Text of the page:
“May be I am a bit more inclined to link current trends to events that shaped them. I guess, that is how I was taught to see the world. Anyway, “amadam bar sari matlab” (farsi phrase: I returned to the point). In my opinion, soon after world war second, people were confused, distrusted traditional sources of identities and looked for alternatives. Philosophers, men and women of letters, artists and movie stars became very influential and the intellectuals gravitated towards introspection. People were open and readily accepted new ideas and were ready to experiment new things. The popularity of existentialism, deconstructionism, “skimmed-Buddhism” and hippie movements are few examples that demonstrated people’s changed moods. My understanding is that all of those movements failed to open up new ways and that’s why we see a trend of looking to Science for guide. The popularity of tech-products, sci-fi, star-wars and dystopia are the fallout of those failures. In East, people turned to the golden times in their relative histories and tried to reincarnate those golden societies. Islamism and nationalism spread throughout of the region and created the mess that we are currently “enjoying” their fruits in forms of the distrust, hatred and terrorist activities…”



At the time of conversation, I (and most probably the teacher) wasn’t familiar with the concept of social entrepreneurship and neo-Philanthropy. so I mention as footnote to this conversation. These are new trends that are creating new billionaire-saints. The tech-billionaires create investment organizations that invest in the startups or initiatives that have or supposedly to have vast social impacts. Although the moves are positive and they may some have good impacts (as they are able to pull vast resources and attract experts people), still institutional philanthropism will cost taxpayers more (as the significant tax savings of those institutions will have to be compensated by the taxes of lower income people, and as decision makers are few rich individuals instead of people's representatives, their benefits might be in places of particular choices.)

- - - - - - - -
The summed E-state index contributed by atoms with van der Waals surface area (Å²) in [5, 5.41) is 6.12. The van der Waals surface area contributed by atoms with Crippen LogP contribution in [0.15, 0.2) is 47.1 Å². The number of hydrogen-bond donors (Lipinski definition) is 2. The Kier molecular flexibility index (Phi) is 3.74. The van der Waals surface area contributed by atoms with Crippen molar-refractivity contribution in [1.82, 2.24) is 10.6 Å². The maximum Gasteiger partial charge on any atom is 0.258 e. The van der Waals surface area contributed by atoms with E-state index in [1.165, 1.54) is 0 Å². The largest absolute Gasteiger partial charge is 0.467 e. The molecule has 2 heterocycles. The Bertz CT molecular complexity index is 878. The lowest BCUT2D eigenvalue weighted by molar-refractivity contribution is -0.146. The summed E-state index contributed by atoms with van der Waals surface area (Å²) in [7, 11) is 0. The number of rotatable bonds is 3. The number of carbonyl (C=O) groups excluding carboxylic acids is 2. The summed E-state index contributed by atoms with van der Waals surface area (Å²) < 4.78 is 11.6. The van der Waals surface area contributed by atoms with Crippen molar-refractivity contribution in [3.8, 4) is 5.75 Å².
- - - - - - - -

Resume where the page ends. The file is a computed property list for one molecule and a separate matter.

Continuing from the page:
Monday, December 21, 2015

Conversations With An Afghan Teacher: Part 5

Perhaps, it was the lens of identity through which I like most had looked at our culture, as the “Afghan” teacher suggested. I was proud of it and anything said against it hurt my ego. At the first conversation, I realized that I loved the image of the culture (as my natural ID) more than the culture, and in practice, I wasn’t that enthusiastic about it. It allowed me to set aside my ego and rethink it. In the process, I faced the reality that I was pride of a collection of things and practices that had very little intellectual foundation. 

I used to go to the library of center of excellence in mineralogy after my classes to do some reading. It was the quietest part of the University and I barely came across another person there in days. That day, I got out of University soon after I finished my classes. By that time, Hazaras had been attacked several times by the terrorists, still, Saryab road and surrounded areas had not turned into a no-go-area for Hazaras yet, and instead of Sabzal road, I rode through backstreets to cut the travel time as well as to avoid the crazy drivers and their overloaded trucks. All the way, I rehearsed my questions. By the time, I arrived at Hussain Abad road, I had rehearsed my questions several times and I felt, I was ready to face the teacher. The feelings gave me shots of relaxation and confidence. I parked my bike next to a popcorn cart, bought a bag of freshly popped warm-creamy-salty popcorn and sat next to a watch vendor on the front-step of a store. The street was packed with people and there were plenty to not get bored.